Privacy guaranteed - Your email is not shared with anyone.

A question on Disparity of Force

Discussion in 'GATE Self-Defense Forum' started by apacheaws, Mar 4, 2011.

  1. apacheaws

    apacheaws Señor Member

    Aug 4, 2006
    Likes Received:
    Mr. Ayoob, first of all I'd like to thank your for lending your experience and knowledge to us here on these boards.

    I've read all of the threads here on your GATE forum that returned from a search of "disparity of force," and I believe I have a relatively basic understanding of the concepts. Now, I am a non-confrontational person, and I would never provoke a fight. I never want to get into a fist fight, however if I am ever viciously attacked by an unarmed man, I've decided for myself that I would use my gun to defend myself, even if the assailant is substantially smaller than I am.

    There aren't many people out there who would generally be viewed to have a large advantage over me in a fight. I'm currently 23 years old, 6'0" 210 lbs and in good shape, and I have been in the US Army for close to 6 years. My views on why hand to hand fighting is not for me actually come from my military experience: Over the past few years, I have once been forced to take an "army combatives" course, which I wasn't able to complete due to a neck injury. Aside from the match that resulted in that injury, I am just absolutely not good at hand to hand combat. I'm not ashamed to say that I've been whooped by guys that I have 50 pounds and 6 inches on.

    As a result of my limited experiences and training with hand to hand combat, I'm pretty sure that I only know enough of the martial arts to get my butt kicked. A fear that I have is being attacked by a smaller, but vicious unarmed opponent and being killed--whether by a lucky blow to my head, being knocked down and stomped, or having my concealed pistol unconcealed during the fight and being used against me. Furthermore, I'm ETSing relatively soon. Nothing is set in stone yet, but I will likely have VA disabilities for neck and back injuries I've suffered during my service.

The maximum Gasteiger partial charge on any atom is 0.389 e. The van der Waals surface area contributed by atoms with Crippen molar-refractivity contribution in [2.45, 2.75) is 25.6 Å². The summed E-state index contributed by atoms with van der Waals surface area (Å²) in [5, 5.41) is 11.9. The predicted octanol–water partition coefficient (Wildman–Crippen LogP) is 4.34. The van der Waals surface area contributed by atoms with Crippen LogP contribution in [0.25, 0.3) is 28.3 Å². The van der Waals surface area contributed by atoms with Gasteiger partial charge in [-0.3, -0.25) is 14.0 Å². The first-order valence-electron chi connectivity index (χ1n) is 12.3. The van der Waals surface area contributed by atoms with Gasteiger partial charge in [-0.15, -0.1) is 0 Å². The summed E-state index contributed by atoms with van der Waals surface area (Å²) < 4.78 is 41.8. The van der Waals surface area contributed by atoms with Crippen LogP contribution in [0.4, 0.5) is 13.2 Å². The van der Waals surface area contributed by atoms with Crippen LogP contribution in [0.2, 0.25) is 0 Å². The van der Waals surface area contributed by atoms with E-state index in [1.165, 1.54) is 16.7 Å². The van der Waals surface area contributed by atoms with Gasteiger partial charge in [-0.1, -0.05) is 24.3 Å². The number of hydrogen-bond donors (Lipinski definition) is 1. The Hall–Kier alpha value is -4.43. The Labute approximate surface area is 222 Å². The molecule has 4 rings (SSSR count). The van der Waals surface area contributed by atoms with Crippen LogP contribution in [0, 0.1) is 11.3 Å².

In your opinion, would my experiences and personal feelings towards the matter have any weight in criminal or civil court?

    One more question. I've attended a nationally recognized 4 day defensive pistol course, and at that course we were given multiple lectures. In one of the lectures, the speaker advised us to put into writing our beliefs on self defense, when we would use lethal force to protect ourselves, and what exactly made us decide for ourselves what our limits are. We were instructed to write this letter, have it notarized, mail it to ourselves, and put it in a safe. In your opinion, would this be a good idea?

    Sorry if I've rambled a little. I appreciate your time, sir.
  2. Mas Ayoob

    Mas Ayoob KoolAidAntidote Moderator

    Nov 6, 2005
    Likes Received:
    Against a single unarmed attacker, particularly a smaller one not known to you to have high skill in unarmed combat, you wouldn't have the best disparity of force defense. Arguing that a blow to the head COULD kill you goes more toward bare fear, which never justifies force, than to reasonable fear, which can.

    I'd sugget that you consider pepper spray and taking another run at hand to hand training.

    The essay on your self-defense beliefs can't hurt, particularly since it was done at the suggestion of a reputable instructor, but I wouldn't count on it getting in. Opposing counsel will argue that it's too self-serving to have probative value.

    What you definitely SHOULD mail to yourself is your notes from that course and all others you've taken. Do it registered mail and leave it sealed, with extra copies available to you and counsel. This will help to show that you did what you were trained to do, and will also be greatly helpful to your instructor when he comes to speak for you as a material witness.